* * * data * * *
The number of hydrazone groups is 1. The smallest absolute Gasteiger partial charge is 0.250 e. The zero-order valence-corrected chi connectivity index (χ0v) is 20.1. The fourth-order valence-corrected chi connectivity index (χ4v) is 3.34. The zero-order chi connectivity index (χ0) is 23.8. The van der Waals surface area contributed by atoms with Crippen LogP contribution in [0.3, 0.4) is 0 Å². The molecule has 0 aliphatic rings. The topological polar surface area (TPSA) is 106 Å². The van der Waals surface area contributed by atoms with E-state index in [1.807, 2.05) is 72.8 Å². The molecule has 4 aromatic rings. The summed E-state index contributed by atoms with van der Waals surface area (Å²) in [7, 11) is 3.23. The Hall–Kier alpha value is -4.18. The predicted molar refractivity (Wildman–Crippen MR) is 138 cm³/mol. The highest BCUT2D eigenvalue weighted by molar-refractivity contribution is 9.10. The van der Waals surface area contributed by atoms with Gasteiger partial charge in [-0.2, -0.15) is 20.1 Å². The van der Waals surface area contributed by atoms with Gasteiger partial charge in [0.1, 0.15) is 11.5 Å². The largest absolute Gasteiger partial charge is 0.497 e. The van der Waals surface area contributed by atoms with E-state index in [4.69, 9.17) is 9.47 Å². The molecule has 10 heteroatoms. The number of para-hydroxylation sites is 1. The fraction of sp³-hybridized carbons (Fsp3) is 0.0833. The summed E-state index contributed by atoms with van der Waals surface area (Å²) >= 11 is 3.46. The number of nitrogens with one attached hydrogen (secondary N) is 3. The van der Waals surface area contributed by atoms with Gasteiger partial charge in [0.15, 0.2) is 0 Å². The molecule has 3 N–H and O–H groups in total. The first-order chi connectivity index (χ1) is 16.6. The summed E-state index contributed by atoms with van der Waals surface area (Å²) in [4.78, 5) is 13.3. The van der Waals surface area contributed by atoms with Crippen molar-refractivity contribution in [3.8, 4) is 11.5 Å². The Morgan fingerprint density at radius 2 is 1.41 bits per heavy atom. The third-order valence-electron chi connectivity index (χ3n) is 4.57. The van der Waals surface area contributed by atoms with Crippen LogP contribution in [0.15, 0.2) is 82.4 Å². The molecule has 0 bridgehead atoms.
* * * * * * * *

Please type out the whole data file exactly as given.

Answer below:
The number of hydrazone groups is 1. The smallest absolute Gasteiger partial charge is 0.250 e. The zero-order valence-corrected chi connectivity index (χ0v) is 20.1. The fourth-order valence-corrected chi connectivity index (χ4v) is 3.34. The zero-order chi connectivity index (χ0) is 23.8. The van der Waals surface area contributed by atoms with Crippen LogP contribution in [0.3, 0.4) is 0 Å². The molecule has 0 aliphatic rings. The topological polar surface area (TPSA) is 106 Å². The van der Waals surface area contributed by atoms with E-state index in [1.807, 2.05) is 72.8 Å². The molecule has 4 aromatic rings. The summed E-state index contributed by atoms with van der Waals surface area (Å²) in [7, 11) is 3.23. The Hall–Kier alpha value is -4.18. The predicted molar refractivity (Wildman–Crippen MR) is 138 cm³/mol. The highest BCUT2D eigenvalue weighted by molar-refractivity contribution is 9.10. The van der Waals surface area contributed by atoms with Gasteiger partial charge in [-0.2, -0.15) is 20.1 Å². The van der Waals surface area contributed by atoms with Gasteiger partial charge in [0.1, 0.15) is 11.5 Å². The largest absolute Gasteiger partial charge is 0.497 e. The van der Waals surface area contributed by atoms with E-state index in [4.69, 9.17) is 9.47 Å². The molecule has 10 heteroatoms. The number of para-hydroxylation sites is 1. The fraction of sp³-hybridized carbons (Fsp3) is 0.0833. The summed E-state index contributed by atoms with van der Waals surface area (Å²) >= 11 is 3.46. The number of nitrogens with one attached hydrogen (secondary N) is 3. The van der Waals surface area contributed by atoms with Gasteiger partial charge in [0.15, 0.2) is 0 Å². The molecule has 3 N–H and O–H groups in total. The first-order chi connectivity index (χ1) is 16.6. The summed E-state index contributed by atoms with van der Waals surface area (Å²) in [4.78, 5) is 13.3. The van der Waals surface area contributed by atoms with Crippen molar-refractivity contribution in [3.8, 4) is 11.5 Å². The Morgan fingerprint density at radius 2 is 1.41 bits per heavy atom. The third-order valence-electron chi connectivity index (χ3n) is 4.57. The van der Waals surface area contributed by atoms with Crippen LogP contribution in [0.15, 0.2) is 82.4 Å². The molecule has 0 bridgehead atoms.